Wasn't there some fuss this year because some employer had "staff meetings" telling employees that the company would be in a lot of trouble if the "wrong" candidate was elected?

  • (Show?)

    It is estimated that 10% of jobs are tied to the auto industry.

    Those of you who want them to just go bankrupt, are you ready for a 5-10 point hike in unemployment?

    And Bill, Jack R. is right, you really do misunderstand the fundamentals of what Paulson is suggesting. This has very little to do with consumer debt. But if we are speaking of individual level debt, this is not about your credit card.

    This is about your inability to finance a car, to get a mortgage, or if you are a business, to fund needed improvements. Credit has seized up and yes, we run on a credit economy. We don't barter any more and most people don't deal in cash transactions.

  • (Show?)

    I confess I haven't read the legislation.

    But I know there's a long history of sophisticated and violent efforts to defeat organizing efforts in the workplace.

    Gallagher family lore has it that my paternal grandfather was roughed up by Pinkertons and sent packing from Philadelphia for trying to organize transit workers early in the last century.

    Some labor leaders will concede that there should be secret balloting. They may go for a compromise that allows a vote but within days - rather than weeks or months - of enough cards being signed by workers.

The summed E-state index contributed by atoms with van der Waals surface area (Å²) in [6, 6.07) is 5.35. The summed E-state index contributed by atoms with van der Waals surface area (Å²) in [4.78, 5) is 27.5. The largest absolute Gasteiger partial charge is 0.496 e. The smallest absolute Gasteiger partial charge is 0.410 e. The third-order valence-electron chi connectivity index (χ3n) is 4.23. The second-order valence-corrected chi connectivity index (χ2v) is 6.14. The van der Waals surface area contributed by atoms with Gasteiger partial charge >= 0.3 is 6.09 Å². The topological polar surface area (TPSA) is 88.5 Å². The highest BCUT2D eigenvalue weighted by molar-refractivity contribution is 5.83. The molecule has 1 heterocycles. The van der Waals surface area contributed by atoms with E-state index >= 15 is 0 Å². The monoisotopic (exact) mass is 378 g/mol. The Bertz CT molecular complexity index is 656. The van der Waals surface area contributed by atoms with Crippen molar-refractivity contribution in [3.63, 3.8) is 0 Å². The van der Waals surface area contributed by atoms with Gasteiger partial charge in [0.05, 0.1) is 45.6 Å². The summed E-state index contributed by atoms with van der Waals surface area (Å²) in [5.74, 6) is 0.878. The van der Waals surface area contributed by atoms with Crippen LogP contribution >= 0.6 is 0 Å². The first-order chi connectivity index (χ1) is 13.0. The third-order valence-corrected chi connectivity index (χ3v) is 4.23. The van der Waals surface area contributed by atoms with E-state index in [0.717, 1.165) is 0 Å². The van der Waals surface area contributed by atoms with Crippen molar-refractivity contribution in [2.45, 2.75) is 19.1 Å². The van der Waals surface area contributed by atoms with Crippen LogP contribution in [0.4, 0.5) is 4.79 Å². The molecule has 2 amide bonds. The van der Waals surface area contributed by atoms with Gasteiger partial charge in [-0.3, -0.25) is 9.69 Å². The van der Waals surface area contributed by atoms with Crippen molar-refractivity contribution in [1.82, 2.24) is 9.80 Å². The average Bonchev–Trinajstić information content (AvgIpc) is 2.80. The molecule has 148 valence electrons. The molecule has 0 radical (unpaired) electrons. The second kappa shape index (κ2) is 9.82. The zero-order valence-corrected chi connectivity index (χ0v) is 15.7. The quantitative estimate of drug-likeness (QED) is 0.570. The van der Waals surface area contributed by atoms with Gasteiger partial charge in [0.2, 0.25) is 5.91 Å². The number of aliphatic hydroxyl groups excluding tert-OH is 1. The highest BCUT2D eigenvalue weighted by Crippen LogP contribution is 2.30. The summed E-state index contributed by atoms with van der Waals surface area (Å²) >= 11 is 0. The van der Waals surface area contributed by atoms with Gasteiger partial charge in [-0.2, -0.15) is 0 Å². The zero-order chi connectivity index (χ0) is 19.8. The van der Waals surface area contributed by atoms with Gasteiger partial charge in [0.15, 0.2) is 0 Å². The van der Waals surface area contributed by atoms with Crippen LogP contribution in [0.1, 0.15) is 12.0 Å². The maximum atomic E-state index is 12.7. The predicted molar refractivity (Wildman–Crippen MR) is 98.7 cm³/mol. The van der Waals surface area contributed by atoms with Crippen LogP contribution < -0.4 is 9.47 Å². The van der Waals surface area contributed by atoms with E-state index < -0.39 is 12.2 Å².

Some labor leaders will concede that a secret ballot is desirable. They just don't like the fact that once enough workers sign the card to have a vote on union representation the employers delay the vote long enough to undercut the organizing effort with expensive, sophisticated and sometimes not-so-subtle campaigns.

  • (Show?)

    DOH!

    Either of those last two redundant paragraphs will work.

  • (Show?)

    There are many ways to find out more about the Employee Free Choice Act, from the AFL-CIO site onwards. And many progressives have written compelling reasons why it's so important, from former Labor Secretary Robert Reich to Progressive States Network's Nathan Newman.

  • Urban Planning Overlord (unverified)
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    Gallagher's analysis is undermined by the following ignorant statements: